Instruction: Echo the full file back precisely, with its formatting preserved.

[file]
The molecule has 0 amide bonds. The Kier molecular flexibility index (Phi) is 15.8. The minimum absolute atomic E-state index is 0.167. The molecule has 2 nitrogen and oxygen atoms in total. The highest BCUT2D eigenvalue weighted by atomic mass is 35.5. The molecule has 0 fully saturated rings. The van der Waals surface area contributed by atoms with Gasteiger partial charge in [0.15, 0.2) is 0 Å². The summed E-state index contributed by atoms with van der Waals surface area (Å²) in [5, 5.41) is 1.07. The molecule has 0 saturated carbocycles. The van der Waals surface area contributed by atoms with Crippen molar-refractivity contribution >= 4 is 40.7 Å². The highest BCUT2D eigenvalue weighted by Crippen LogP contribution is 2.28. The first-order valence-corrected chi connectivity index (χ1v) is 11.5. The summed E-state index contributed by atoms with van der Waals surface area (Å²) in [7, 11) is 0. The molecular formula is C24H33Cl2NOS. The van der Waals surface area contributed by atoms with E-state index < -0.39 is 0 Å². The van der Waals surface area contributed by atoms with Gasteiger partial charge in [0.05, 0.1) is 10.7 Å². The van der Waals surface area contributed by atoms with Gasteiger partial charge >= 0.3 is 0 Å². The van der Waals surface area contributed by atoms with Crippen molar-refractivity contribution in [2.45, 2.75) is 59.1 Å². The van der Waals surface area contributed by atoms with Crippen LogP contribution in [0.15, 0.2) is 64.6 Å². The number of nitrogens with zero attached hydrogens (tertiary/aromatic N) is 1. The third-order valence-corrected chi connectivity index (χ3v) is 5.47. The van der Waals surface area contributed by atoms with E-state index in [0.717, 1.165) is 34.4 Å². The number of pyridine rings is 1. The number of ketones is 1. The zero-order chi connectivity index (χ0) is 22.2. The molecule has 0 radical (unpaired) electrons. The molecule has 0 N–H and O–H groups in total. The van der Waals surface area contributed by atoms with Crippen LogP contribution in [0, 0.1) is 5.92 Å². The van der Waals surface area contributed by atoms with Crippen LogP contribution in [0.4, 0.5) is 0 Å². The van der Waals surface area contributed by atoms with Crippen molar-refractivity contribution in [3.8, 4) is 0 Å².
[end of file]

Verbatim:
The molecule has 0 amide bonds. The Kier molecular flexibility index (Phi) is 15.8. The minimum absolute atomic E-state index is 0.167. The molecule has 2 nitrogen and oxygen atoms in total. The highest BCUT2D eigenvalue weighted by atomic mass is 35.5. The molecule has 0 fully saturated rings. The van der Waals surface area contributed by atoms with Gasteiger partial charge in [0.15, 0.2) is 0 Å². The summed E-state index contributed by atoms with van der Waals surface area (Å²) in [5, 5.41) is 1.07. The molecule has 0 saturated carbocycles. The van der Waals surface area contributed by atoms with Crippen molar-refractivity contribution >= 4 is 40.7 Å². The highest BCUT2D eigenvalue weighted by Crippen LogP contribution is 2.28. The first-order valence-corrected chi connectivity index (χ1v) is 11.5. The summed E-state index contributed by atoms with van der Waals surface area (Å²) in [7, 11) is 0. The molecular formula is C24H33Cl2NOS. The van der Waals surface area contributed by atoms with E-state index < -0.39 is 0 Å². The van der Waals surface area contributed by atoms with Gasteiger partial charge in [0.05, 0.1) is 10.7 Å². The van der Waals surface area contributed by atoms with Gasteiger partial charge >= 0.3 is 0 Å². The van der Waals surface area contributed by atoms with Crippen molar-refractivity contribution in [2.45, 2.75) is 59.1 Å². The van der Waals surface area contributed by atoms with Crippen LogP contribution in [0.15, 0.2) is 64.6 Å². The number of nitrogens with zero attached hydrogens (tertiary/aromatic N) is 1. The third-order valence-corrected chi connectivity index (χ3v) is 5.47. The van der Waals surface area contributed by atoms with E-state index in [0.717, 1.165) is 34.4 Å². The number of pyridine rings is 1. The number of ketones is 1. The zero-order chi connectivity index (χ0) is 22.2. The molecule has 0 radical (unpaired) electrons. The molecule has 0 N–H and O–H groups in total. The van der Waals surface area contributed by atoms with Crippen LogP contribution in [0, 0.1) is 5.92 Å². The van der Waals surface area contributed by atoms with Crippen LogP contribution in [0.4, 0.5) is 0 Å². The van der Waals surface area contributed by atoms with Crippen molar-refractivity contribution in [3.8, 4) is 0 Å².